Why The Gambia?
I arrived in Banjul, The Gambia on June 16th 2009, to collaborate with Concern Universal, a local NGO, with regards to the feasibility of implementing a Jatropha development project with a number of local communities in rural areas of the country. To date, no Jatropha has been cultivated in The Gambia, but there is an increasing interest in the shrub amongst NGOs and the government, owing to the attention it has been given in the international arena and also, closer to home, the investment currently being made in neighbouring Senegal.
Concern Universal has previously worked with Imperial Collegeon research projects investigating the possibilities of harnessing carbon financing from environmental development projects and were keen to continue the partnership. Although I was able to carry out a substantial amount of desk-based research before embarking on my trip, by drawing parallels with similar projects in other countries, there is no substitute to fully understanding local conditions and risks. Therefore whilst outlining the scope of my research with Concern Universal, it was concluded that the fieldwork was imperative to the research proposal.
The Gambia is an extremely poor country, currently 57th on the UN Human Development Index and access to energy is extremely low… Banjularea and only…. In rural areas.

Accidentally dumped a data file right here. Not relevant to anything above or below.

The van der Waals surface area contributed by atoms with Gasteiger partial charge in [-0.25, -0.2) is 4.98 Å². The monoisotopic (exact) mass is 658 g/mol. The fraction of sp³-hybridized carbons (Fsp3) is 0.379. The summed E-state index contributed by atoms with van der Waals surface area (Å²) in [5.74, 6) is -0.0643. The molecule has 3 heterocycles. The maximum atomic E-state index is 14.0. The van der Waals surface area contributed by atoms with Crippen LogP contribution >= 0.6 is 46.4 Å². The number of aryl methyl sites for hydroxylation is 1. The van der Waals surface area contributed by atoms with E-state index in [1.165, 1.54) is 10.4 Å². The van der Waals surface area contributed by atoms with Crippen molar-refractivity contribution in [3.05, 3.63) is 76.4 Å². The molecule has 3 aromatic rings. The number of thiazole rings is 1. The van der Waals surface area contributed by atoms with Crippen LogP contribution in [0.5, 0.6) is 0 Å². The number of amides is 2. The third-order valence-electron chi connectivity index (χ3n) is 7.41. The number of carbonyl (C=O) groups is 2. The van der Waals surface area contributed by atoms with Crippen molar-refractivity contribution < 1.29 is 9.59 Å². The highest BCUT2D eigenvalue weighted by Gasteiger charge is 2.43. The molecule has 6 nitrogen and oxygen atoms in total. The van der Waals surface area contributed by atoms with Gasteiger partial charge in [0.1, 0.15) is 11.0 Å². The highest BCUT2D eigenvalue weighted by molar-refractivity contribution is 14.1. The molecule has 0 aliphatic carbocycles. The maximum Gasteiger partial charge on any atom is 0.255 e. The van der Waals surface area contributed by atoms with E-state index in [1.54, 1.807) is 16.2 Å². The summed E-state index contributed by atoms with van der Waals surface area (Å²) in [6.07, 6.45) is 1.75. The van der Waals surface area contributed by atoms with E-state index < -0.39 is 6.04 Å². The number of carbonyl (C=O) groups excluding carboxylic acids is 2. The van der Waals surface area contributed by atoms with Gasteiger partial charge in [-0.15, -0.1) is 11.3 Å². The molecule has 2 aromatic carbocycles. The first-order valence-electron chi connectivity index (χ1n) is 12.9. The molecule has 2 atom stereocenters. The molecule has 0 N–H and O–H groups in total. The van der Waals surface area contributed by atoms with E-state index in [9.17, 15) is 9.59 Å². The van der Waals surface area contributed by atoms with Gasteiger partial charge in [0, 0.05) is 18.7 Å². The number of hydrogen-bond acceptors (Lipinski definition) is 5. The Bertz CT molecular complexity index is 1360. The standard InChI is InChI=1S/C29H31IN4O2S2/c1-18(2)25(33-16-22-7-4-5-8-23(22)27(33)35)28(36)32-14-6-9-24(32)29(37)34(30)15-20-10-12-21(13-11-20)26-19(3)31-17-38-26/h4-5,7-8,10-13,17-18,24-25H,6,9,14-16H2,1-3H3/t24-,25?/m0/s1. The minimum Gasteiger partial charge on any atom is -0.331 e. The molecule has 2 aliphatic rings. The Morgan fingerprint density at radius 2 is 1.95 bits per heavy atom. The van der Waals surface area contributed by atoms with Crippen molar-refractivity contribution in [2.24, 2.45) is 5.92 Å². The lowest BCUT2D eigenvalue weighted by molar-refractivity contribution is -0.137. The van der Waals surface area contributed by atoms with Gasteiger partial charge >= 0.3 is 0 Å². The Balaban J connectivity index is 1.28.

Access to clean, affordable and secure modern energy services is paramount to development and it is increasingly recongnised that almost all the Millennium Development Goals are unattainable without energy provision… However, as in many developing countries, The Gambian government has access to insufficient funds to make the investments required to provide centralized electricity to rural areas. As such many development NGO’s are looking to support the governments work by looking at ways of providing de-centralised energy sources. Jatropha offers an extremely interesting opportunity in the context of rural communities in developing countries, because as well as providing fuel, it has the potential to stimulate agriculture and industry in rural areas, thereby helping to alleviate poverty from in a two-pronged way. Not only….but impressive environmental benefits in a country where deforestation is rife and degraded land is…
How did I spend my days in The Gambia?
This was my home in The Gambia with Concern Universal. I stayed in Fajara, which is right on the coast and about half an hour from Banjul, the capital city. I took three trips in the countryside to stay with rural communities, and whilst I was staying in Fajara I travelled to Banjul to visit government representatives on most days, otherwise I went to the Concern Universal to start writing up my thesis.
This alligator pond is just on the outskirts of Fajara and is a sacred spot for local Gambian people. Although people come here for many different reasons, it is a widely held belief that any woman who is hoping to get pregnant should touch one of the crocodiles to increase fertility.